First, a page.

Reshaping Power to Raise the Bar on Culture
Several years ago, then start-up Uber sacked its CEO and cofounder, Travis Kalanick. Culture had become so bad under his leadership, that Uber’s board had brought in former US Attorney General Eric Holder to investigate Kalanick’s involvement in multiple company scandals and numerous employee complaints. While Holder found plenty of fodder to justify the ousting of Kalanick, Kalanick had one asset in his pocket that everyone in the organization feared. Power. What would the cofounder do to the company and its employees if forced out of the door? How would he exercise his power if backed against a wall? Eventually, culture won the conflict. A healthy culture was deemed far more important than preserving ties with one of the company’s principals.
We’ve all been part of organizations with lousy, or worse, soul-crushing culture. When culture is bad, conflict reigns, good people leave, and the organizations’ longevity crumbles. What are the hallmarks of bad culture? Poor internal communication, micromanagement, absence of empathy, and lack of diversity and a sense of belonging, to name a few. Ultimately, however, good culture and poor culture stem from how those in the environment use their power. When an organization concentrates power in just a few, then the door is open for culture-crushing abuses of power and disempowerment. When power is distributed across an organization and used to encourage creativity and ownership of vision and mission, then a culture has the potential to be quite strong. Let’s talk about power.
The Inverted Pyramid
One of the best ways to improve the culture is to flip the pyramid. Face it, old organizational models relied on a top-down approach to leadership. The individual at the top of the pyramid exported their vision and expectations to everyone below them, with the firm expectation that “underlings” did their job in making the vision a reality. The reward for doing your job was getting paid and keeping your job.
But what if a culture is built around the notion that everyone in the organization has a stake in the organization’s vision, and the license to offer input, name obstacles, and even reimagine intended outcomes of the vision? What if everyone knows that they have power? When leaders empower their team to claim the organizational vision as their vision, culture becomes more collaborative, more empathetic, more altruistic. Yes, someone must always be tasked with making the big decisions. However, an empowering culture ensures that the those enacting the decisions on behalf of higher ups, understand themselves as contributors, not interchangeable parts.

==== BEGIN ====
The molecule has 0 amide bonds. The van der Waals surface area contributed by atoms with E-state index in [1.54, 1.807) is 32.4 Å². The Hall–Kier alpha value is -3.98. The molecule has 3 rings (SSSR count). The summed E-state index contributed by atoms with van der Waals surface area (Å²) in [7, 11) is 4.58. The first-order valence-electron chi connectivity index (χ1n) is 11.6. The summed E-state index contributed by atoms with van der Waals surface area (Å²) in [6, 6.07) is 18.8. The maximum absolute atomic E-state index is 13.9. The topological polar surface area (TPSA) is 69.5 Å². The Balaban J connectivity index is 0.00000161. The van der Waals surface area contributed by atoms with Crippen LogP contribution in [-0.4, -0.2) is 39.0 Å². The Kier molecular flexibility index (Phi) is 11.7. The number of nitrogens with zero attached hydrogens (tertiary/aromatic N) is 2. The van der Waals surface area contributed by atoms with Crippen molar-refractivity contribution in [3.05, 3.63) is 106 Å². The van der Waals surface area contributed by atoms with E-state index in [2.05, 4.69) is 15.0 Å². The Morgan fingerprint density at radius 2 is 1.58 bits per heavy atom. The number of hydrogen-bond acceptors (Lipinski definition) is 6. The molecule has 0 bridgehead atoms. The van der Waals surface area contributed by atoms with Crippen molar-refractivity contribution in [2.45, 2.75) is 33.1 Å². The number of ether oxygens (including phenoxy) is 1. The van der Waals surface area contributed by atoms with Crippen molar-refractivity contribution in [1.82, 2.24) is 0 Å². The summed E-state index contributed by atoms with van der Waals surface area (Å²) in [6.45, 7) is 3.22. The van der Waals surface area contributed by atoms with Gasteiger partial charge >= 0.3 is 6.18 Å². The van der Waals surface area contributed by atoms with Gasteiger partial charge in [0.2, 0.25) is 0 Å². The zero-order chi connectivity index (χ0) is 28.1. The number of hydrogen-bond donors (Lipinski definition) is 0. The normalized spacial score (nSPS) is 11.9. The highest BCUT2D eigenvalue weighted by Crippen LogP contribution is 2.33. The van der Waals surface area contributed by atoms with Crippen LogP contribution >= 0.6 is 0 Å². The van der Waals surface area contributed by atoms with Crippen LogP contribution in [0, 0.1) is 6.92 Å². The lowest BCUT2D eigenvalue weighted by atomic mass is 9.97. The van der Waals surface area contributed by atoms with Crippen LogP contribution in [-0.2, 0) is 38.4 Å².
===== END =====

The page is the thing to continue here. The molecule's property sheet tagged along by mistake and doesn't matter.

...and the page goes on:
A healthy culture is an accountable culture. The reason that organization-destroyers often remain unchecked in their power, is that no one has the courage to hold those in power accountable for their actions. If you want to strengthen culture, make sure that everyone is aligned with conduct expectations – and no, I don’t specifically mean the business guidelines for conduct around ethics and compliance related activities. I’m talking about an organizational “ethic” that articulates how we work together, how we collaborate and communicate and how we engage in activities, behaviour and language to drive a positive work culture. Those who do this well recognize and reward those who consistently uphold and lead from the front with a high degree of cultural standards. For those who must win at all costs, consistently damaging the culture, they must be held accountable for their action or inactions.
What does power look like in your environment? Is it invested in a few or broadcast to the organization as a whole? Your answer to this question is the first step in evaluating and, potentially, reimagining your culture.